The thought of being hit by a car while crossing the street or walking on the sidewalk is frightening — thousands of pounds of metal and machinery versus a human body is hardly a fair match. It should come as no surprise that pedestrian accidents often result in extremely severe injuries or death. Unfortunately, deaths from pedestrian accidents are on the rise nationwide, according to a new study by the Insurance Institute for Highway Safety (IIHS).
While some pedestrians contribute to accidents by crossing outside of designated crosswalks and intersections, many drivers share a significant portion of the blame for not watching the road carefully for pedestrians, particularly at night. Whatever the cause, any traffic fatality is a tragedy for the victim and their loved ones. If you or someone close to you has been hurt in a pedestrian accident, the Roseville pedestrian accident lawyers of Sevey, Donahue, & Talcott are here to help.
The new IIHS study looked at pedestrian fatality statistics in the United States from 2009 to 2016. The rationale for the starting point was that deaths from pedestrian accidents hit their lowest point in 2009. Overall, the study found a significant 46 percent spike in pedestrian fatalities over the course of just seven years. The death toll for pedestrians in the final year of the study, 2016, was a staggering 5,987.
You may be wondering, is this just due to an increase in accidents, or are accidents becoming deadlier? It could be a bit of both. According to the study, the death rate for pedestrians hit by cars actually jumped by 26 percent between 2010 and 2015. Thus, it appears that at least some of the increase in pedestrian deaths is due to the accidents themselves being more severe. With so many more people dying from pedestrian accidents, it is worth asking where, when, and why they occur, and the IIHS did just that.
One of the most apparent trends identified by the IIHS study was that pedestrian deaths increased more sharply in urban areas than they did in rural areas. Pedestrian death numbers skyrocketed by 54 percent in urban areas during the period studied, compared to 26 percent in rural areas. It is unclear whether this increase is due to increased dangers on congested city streets, or merely the continuing nationwide trend of urban populations growing while rural communities stagnate. Nonetheless, it appears that pedestrians in urban areas are at a greater danger of being killed by negligent drivers.
Another trends IIHS identified is that arterial roads have experienced a far more dramatic increase in pedestrian deaths than highways and rural roads. Arterial roads are large roads designed to take cars out of an area and onto the highway. They are typically the most major roads in their areas, and in many suburban developments, just one or two arterial roads are forced to sustain an incredible amount of traffic. According to the study, pedestrian deaths on arterial roads increased by a horrific 67 percent, compared to a 49 percent increase on highways and a 9 percent increase on local and collector roads.
The middle of the road is always a more dangerous place for pedestrians to cross than intersections and marked crosswalks. This difference in risk is growing larger, according to the IIHS study. During the period studied, pedestrian deaths involving non-intersection crossings shot up 50 percent, compared to a 35 percent increase at intersections. While pedestrians are indeed supposed to cross at intersections or marked crosswalks, they are not automatically presumed to be at fault if they are hit while jaywalking.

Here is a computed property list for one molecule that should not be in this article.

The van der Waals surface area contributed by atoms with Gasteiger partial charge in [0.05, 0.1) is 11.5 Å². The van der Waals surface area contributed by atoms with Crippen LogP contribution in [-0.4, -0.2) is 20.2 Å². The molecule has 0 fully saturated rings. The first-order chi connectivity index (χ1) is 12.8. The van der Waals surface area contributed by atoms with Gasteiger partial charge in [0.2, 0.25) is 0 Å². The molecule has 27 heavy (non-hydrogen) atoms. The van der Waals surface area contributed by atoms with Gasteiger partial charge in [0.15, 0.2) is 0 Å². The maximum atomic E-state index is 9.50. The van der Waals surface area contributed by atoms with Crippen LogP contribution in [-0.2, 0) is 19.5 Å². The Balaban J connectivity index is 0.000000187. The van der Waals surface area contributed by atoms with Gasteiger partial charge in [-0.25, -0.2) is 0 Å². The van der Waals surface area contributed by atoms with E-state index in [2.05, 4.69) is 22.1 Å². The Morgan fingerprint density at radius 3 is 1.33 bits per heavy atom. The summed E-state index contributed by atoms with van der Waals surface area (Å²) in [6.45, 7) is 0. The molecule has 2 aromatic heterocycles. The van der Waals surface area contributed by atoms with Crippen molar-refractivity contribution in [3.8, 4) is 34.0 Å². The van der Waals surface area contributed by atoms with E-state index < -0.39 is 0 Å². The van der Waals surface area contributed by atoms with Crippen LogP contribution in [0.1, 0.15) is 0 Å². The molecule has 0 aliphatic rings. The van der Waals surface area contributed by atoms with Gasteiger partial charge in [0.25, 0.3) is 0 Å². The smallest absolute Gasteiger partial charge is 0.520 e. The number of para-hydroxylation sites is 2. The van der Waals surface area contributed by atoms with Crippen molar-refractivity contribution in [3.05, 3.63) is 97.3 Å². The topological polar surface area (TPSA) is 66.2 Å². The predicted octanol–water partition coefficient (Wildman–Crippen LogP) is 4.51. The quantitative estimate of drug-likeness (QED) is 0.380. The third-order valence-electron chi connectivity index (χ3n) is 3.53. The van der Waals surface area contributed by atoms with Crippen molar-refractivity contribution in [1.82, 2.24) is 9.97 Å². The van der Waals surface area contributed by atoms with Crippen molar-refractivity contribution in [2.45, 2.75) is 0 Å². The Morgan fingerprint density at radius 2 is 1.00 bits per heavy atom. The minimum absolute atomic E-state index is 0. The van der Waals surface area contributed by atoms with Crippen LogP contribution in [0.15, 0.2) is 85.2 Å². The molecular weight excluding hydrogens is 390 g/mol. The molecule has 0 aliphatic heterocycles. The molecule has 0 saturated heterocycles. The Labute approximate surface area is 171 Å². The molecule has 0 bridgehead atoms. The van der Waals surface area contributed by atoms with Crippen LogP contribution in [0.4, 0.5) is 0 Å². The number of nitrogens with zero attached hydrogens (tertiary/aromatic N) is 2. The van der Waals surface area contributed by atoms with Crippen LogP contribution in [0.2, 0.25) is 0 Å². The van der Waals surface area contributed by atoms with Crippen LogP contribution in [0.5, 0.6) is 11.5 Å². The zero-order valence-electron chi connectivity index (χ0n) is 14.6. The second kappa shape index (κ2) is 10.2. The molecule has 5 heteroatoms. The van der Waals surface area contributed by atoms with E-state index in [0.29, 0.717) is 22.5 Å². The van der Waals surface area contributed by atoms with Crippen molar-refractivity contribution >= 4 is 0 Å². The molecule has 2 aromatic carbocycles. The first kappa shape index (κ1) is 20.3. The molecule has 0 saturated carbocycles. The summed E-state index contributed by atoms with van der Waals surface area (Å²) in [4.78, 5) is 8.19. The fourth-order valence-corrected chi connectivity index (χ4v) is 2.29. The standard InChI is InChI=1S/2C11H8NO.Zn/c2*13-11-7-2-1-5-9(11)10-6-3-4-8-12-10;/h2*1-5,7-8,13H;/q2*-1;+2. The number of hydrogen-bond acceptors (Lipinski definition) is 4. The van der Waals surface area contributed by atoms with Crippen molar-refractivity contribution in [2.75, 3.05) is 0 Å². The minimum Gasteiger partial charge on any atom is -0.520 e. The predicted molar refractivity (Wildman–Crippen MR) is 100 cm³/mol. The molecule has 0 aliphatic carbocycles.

The final major finding of the IIHS study was that pedestrian accidents have increased more sharply at night than during the day. During the period studied, there was a 56 percent increase in the number of pedestrians killed in accidents after dark, compared to a 20 percent increase during daylight hours and a 27 percent increase at dawn or dusk. It is certainly harder to see pedestrians in the dark, especially on roads that are poorly lit. Drivers should always be on the lookout for pedestrians on the road, and particularly in marked crosswalks that are not located at major intersections where pedestrians may wrongly assume that drivers can see them and decide to cross.
Pedestrians who are hit by drivers are often killed, but those who are not still often suffer severe injuries, such as broken bones, internal organ damage, traumatic brain injuries, and more. Pedestrians who are hit by negligent drivers in California can file a personal injury claim against the driver responsible to recover damages for a number of costs associated with the accident, including:
Sadly, no amount of compensation can bring back a loved one who has lost their life in a pedestrian accident. As the number of pedestrian deaths increase, more and more families will be faced with the option of bringing a wrongful death claim against the driver responsible to secure fair compensation. Damages in these cases can be a great help to families dealing with the loss of a loved one by helping them with funeral costs and other expenses. A California pedestrian accident attorney can assist victims or families with either type of claim.
Seeing an increase in accidents is tragic in any case, but when the rising tide of pedestrian fatalities claims the life of someone close to you, it is an unspeakable tragedy. No one should ever have to lose a loved one to an unexpected and possibly preventable accident. If you have been injured or if someone you love has been killed in a pedestrian accident, the Roseville pedestrian accident lawyers of Sevey, Donahue, & Talcott are ready to help you take legal action to get the justice you deserve. For more information on how we can help, call us now at (916) 788-7100.